One in three adults (34%) turn over and check their phones within five minutes of waking up. For young people, checking social media messages before breakfast is even more crucial – around half (49%) of young people aged 18-24 check their phones within five minutes of waking up.
Most 16-24 year olds are watching on-demand and catch up programmes on computers and smartphones rather than on a TV connected to a set-top box.
Shawn Sobers linked to a funny comment piece by Stewart Heritage on the Grauniad riffing on the idea of the ‘Internet of Things‘, with the main schtick being that there is such a lack of imagination behind the implementation of such ‘things’ that if we extrapolate then surely the interlinked ‘things’ will do us a mischief”¦ Now, this is humorous, of course, but humour is also a good way to get us to think about why on earth we’re letting ourselves in for a vision of such ‘things’. I am not ‘anti-‘ technological innovation, I am merely arguing that we need to be critically reflective of the motivation behind the development of some of these systems and devices. The same kind of critical reflection we have seen in relation to the ‘MOOC revolution‘…
Here’s one of the funny bits from the article, extrapolating from actually existing technologies into the more ridiculous:
The Internet of Things has already produced some cool-sounding devices. There is the tennis racket kitted out with motion sensors to help you improve your game. There’s the parking sensor that directs your satnav to an empty spot. The basketball that, when bounced on the floor, automatically tells your home entertainment setup to start playing basketball-related content. The bridge that tells people when it’s about to collapse. The smoke alarm that switches itself off and works in conjunction with your electrical outlets to burn you to death in your sleep because it has become jealous of your capacity for love. The remote cave that fills itself with bears and poisonous snakes whenever it detects that someone has started sleeping in it because they’ve convinced themselves that their entire house has grown sentient and suddenly turned against them. All sorts, really. It’ll be fun.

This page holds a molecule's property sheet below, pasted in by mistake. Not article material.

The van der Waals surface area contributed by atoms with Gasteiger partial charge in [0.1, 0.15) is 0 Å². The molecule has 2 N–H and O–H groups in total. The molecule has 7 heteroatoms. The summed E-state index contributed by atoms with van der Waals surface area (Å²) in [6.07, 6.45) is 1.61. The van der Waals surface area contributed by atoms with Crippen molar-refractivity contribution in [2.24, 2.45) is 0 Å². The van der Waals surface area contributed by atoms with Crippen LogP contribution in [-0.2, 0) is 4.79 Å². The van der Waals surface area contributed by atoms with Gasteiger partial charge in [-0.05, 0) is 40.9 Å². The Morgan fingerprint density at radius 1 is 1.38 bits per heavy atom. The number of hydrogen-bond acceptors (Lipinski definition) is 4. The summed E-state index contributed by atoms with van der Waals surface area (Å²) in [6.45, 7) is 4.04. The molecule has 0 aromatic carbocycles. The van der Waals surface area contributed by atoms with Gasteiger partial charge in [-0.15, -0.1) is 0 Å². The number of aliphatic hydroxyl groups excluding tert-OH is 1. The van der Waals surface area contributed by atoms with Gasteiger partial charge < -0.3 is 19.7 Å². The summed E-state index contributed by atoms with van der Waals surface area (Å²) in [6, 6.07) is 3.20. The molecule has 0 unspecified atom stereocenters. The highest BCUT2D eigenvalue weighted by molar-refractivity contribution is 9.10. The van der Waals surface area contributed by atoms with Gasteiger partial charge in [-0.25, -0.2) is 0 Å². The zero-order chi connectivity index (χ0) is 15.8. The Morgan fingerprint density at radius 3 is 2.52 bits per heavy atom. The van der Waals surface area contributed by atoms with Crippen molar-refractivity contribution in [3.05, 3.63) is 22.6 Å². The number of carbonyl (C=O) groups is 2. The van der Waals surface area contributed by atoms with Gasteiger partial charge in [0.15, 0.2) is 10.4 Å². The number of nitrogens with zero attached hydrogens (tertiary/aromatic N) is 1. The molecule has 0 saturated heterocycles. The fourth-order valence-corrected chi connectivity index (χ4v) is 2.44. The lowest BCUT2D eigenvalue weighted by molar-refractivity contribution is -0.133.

While the lines drawn on maps, policed at crossings and customs posts, can apparently clearly delineate a border, other technologies that can also (be used to) place us, on one side of a border or another, may ebb and flow with atmospheric, material and technical differences. In particular, the relatively well known tendency for the cellular mobile phone system to record the location of a given device (via triangulation) as some distance from the actual physical location has been interrogated and played with by artists and activists alike.
One such meditation on the vagaries of the locational capabilities of the GSM system is the Border Bumping project. Julian Oliver has played around with how we traverse borders by examining how phones register with the network and redrawing a map of the borders accordingly. Oliver has created an app that lets owners of Android phones contribute to the project.
Here’s a nice video exploring ‘Border Bumping’: